Rosencrantz and Guildenstern, played with a bumbling, joined-at-the-hip, and frantic nature by Diana McQueen and Ruth Berry, are Marowitz’s statement on the “absurdity of life”; and it is that philosophy they embody throughout their disconnected statements on Hamlet’s life and actions. Both women are also new to the stage, yet their timing offers verve to the sycophantic duo responsible for transferring messages between kingdoms.

As the cheating Gertrude, Sarah Schmitt exercises her years of acting experience and gives credence to the confusion Gertrude feels. It is around this indiscretion that the play revolves, and Schmitt is a believable regal woman caught up in the all-too-human act of falling for another man while married to a powerful politician. When she looks up at R. Alex Davis’s Claudius, her passion for him is palpable. That complex passion is underscored by the casting of Davis, a character who appears to be the “boy toy” to King Hamlet’s older statesman. As the preening and conceited Claudius, Davis is sufficiently dislikable, as he should be.

Laertes (John Minervino) struggles with his allegiance to Hamlet and his tendency to overprotect his sister, Ophelia; and though his time on stage is fairly short, Minervino meets the challenge of meandering into conversations and offering a moral high point to the fairly dysfunctional families.

The young Hamlet, bewildered and angered by his mother’s murderous intentions, is one of the most complex of all Shakespearean characters to play. The many soliloquies and subterfuge prescribed to Hamlet requires an intensity and a depth few actors can reach at a young age. This Hamlet, played by Clint Lienau, appears more nervous and confused than intent on gaining revenge for his father’s murder. At times, his slight frame appears to collapse in on itself rather than to puff up and strengthen. Though Lienau’s acting is adequate, this is the one character that may have benefited from a better casting decision.

The one character who is absolutely perfect in his role is the Clown, Seth Blum, a veteran of many Shakespearean roles and husband of the director. As Hamlet’s “mirror,” the Clown gives voice to the young prince’s imagination and questionings. Blum blithely offers commentary on the actions of the other characters, as well as snippy advice to young Hamlet. He brightens the stage with his antics and evidences a strong capability of acting the wise fool that is a Shakespearean standard.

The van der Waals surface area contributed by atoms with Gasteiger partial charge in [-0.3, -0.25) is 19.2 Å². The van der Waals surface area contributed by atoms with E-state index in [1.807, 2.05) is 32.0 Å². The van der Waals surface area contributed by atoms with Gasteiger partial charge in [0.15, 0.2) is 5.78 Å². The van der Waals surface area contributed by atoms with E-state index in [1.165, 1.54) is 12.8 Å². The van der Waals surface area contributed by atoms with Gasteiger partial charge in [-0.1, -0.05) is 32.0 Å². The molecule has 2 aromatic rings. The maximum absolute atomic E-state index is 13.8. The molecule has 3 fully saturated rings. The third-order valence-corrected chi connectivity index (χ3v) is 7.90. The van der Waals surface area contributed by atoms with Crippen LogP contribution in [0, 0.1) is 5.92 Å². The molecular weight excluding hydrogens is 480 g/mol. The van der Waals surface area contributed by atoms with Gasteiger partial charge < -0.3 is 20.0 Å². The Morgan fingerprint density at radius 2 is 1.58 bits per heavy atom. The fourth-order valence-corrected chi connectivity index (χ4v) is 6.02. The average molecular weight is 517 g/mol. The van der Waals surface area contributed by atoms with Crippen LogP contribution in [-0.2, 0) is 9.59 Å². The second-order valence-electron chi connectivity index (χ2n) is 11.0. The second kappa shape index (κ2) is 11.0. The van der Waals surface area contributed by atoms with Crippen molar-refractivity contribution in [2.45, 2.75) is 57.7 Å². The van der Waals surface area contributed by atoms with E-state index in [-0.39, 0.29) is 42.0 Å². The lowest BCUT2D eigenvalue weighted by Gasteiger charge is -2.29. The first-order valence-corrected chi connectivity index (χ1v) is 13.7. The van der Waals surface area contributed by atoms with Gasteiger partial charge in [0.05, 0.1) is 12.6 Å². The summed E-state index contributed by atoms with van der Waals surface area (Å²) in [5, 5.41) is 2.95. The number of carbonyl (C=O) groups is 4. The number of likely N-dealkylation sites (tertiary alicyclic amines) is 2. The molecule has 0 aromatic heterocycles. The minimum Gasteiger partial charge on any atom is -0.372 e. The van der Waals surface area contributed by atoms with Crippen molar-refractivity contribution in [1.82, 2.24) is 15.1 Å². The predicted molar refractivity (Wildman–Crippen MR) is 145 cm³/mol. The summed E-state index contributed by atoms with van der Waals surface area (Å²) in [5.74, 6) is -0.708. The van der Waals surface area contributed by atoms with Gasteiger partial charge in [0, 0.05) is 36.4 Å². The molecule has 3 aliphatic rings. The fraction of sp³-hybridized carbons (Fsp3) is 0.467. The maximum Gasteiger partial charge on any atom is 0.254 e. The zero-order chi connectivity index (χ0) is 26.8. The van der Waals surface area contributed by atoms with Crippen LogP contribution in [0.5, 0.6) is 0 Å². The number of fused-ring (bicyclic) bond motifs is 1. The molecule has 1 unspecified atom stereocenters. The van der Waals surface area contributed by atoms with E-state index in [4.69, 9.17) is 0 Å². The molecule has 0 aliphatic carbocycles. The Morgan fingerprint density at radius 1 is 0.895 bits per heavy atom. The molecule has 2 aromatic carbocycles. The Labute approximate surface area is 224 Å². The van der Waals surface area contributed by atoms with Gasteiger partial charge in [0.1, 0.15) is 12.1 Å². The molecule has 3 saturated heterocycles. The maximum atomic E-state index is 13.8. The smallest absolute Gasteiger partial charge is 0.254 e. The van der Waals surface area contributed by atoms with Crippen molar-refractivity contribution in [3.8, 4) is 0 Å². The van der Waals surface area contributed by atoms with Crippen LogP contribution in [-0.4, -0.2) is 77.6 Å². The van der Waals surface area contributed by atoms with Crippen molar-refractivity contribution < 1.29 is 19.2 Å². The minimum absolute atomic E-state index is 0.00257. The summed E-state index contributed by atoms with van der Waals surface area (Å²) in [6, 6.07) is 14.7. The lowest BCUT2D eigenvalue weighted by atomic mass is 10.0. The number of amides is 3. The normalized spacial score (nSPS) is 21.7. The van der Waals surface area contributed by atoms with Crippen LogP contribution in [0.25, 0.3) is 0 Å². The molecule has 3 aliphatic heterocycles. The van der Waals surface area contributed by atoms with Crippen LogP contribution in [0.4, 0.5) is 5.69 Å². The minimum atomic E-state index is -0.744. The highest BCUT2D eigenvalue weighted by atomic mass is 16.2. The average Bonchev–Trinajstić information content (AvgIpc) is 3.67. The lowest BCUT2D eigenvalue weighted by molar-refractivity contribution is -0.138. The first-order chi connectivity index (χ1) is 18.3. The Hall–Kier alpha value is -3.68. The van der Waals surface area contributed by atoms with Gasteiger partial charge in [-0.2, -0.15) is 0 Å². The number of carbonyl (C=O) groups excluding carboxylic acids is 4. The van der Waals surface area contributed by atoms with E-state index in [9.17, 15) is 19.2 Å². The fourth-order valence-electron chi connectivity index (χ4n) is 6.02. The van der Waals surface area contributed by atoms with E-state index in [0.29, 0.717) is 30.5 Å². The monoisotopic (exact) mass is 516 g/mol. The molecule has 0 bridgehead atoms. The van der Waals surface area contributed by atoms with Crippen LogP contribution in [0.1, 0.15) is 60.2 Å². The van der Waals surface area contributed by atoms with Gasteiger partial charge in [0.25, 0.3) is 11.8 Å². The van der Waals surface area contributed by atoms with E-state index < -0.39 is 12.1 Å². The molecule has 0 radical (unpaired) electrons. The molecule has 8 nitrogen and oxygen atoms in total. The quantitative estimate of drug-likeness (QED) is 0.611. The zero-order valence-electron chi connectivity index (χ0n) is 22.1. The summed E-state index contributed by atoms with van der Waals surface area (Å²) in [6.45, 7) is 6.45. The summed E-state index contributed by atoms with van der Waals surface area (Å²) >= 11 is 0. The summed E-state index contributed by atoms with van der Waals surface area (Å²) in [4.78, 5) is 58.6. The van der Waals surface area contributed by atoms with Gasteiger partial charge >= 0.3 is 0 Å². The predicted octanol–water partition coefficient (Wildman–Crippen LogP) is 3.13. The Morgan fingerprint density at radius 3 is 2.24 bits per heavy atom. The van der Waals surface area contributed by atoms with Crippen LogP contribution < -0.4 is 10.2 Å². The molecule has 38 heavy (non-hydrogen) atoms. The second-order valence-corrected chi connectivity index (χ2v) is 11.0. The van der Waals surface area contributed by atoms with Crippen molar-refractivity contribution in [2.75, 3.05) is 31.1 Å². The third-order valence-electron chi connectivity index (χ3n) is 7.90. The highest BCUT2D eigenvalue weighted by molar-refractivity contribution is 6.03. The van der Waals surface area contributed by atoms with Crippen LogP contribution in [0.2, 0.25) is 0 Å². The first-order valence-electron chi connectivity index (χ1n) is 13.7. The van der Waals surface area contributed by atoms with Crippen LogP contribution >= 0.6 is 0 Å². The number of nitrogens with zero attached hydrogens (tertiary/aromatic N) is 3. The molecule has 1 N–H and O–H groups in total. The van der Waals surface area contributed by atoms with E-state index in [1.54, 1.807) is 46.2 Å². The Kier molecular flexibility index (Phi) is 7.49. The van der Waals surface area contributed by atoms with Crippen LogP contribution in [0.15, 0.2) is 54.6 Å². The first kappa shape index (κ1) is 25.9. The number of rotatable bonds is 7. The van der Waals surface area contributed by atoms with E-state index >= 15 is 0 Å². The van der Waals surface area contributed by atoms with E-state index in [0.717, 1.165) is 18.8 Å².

Though the strobe light sequence is not only unnecessary but, at times, disturbing, the set lighting worked to dramatize the play’s abridged scenes. By punctuating the scenes that often drifted in and out of one setting and one character to another, the lighting assisted the audience in understanding how swiftly the Marowitz version of the play moved throughout an otherwise interminable five acts. One supposes that one artifice (the Cirque de Soleil drapery) might have been enough for this nonlinear summary; however, the strobe did serve to remind the audience of the postmodern elements of Marowitz’s version of the tragic Hamlet.

THE MAROWITZ HAMLET (hiSTORY Stage, March 27-30 at Common Ground Theatre in Durham, NC).

SHOW: http://www.historystage.org/The_Marowitz_Hamlet.html.

VIDEO PREVIEW: http://www.youtube.com/watch?feature=player_embedded&v=qX6P1gpYQsI.

SEASON: http://www.historystage.org/Season.html.

PRESENTER: http://www.historystage.org/Home.html.

VENUE: http://www.cgtheatre.com/.

OTHER LINKS:

The Marowitz Hamlet (play): http://www.dramatists.com/cgi-bin/db/single.asp?key=4474 (Dramatists Play Service, Inc.).

Charles Marowitz (playwright): http://en.wikipedia.org/wiki/Charles_Marowitz (Wikipedia).